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September 15, 2014

 

France's farmers seek wheat supply from Germany after rain damage crops
 

 

Excessive rain in France has led to the degrading quality of the country's wheat crops during summer.

 

The situation forces local farmers to seek for supply from Germany, said Kalus Lutz, the chief executive of German agricultural merchant, BayWa AG. In what is described as a "rare move", the company has sent about 100,000 tonnes of milling wheat to French mills for the past eight weeks.

 

Some of France's key wheat-growing areas are affected this summer, with sections of harvest in unacceptable conditions for making bread, France's agricultural agency France AgriMer said.

 

During 2014 – 2015, local milling wheat exports are expected to drop to eight million tonnes from 12.2 million tonnes in 2013.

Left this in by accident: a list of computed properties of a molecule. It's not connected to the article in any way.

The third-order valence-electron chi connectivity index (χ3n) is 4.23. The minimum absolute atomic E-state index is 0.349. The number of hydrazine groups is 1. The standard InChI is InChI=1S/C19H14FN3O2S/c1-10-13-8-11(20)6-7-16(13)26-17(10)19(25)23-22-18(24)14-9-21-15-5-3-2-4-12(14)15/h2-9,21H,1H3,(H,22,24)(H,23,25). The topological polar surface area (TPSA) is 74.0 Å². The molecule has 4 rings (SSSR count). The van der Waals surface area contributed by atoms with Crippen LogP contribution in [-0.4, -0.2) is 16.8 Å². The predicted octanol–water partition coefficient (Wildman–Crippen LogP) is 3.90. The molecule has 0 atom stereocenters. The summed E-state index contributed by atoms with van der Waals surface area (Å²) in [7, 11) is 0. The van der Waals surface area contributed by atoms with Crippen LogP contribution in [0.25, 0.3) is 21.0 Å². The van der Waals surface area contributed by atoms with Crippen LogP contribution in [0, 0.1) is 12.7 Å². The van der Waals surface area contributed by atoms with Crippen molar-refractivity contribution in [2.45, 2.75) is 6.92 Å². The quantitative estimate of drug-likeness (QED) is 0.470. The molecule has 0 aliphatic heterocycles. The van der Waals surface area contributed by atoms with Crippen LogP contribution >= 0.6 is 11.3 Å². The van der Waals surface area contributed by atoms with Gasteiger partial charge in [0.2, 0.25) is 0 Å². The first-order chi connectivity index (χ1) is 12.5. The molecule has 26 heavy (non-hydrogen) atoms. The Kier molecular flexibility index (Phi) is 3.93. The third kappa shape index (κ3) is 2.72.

Imported German wheat could be used to fulfill export orders from French trading houses as well. France's key export markets include Algeria and Egypt, the former of which is also facing supply problem of its own.

 

Algeria's domestic grains production is forecast to fall by 38% in the 2014 – 2015 crop year after crops were damaged by a drought, according to the USDA.

 

In Egypt, the world's top importer of wheat, 2014's grain imports are forecast to reach 18.2 million tonnes, up 5% from 2013, according to UN data.

 

As France's current main supplier of wheat, Germany is expected to produce 26 million tonnes of the crop, based on forecasts from BayWa. The figure compares with a lower 24 million tonnes during the 2013 - 2014 crop year.

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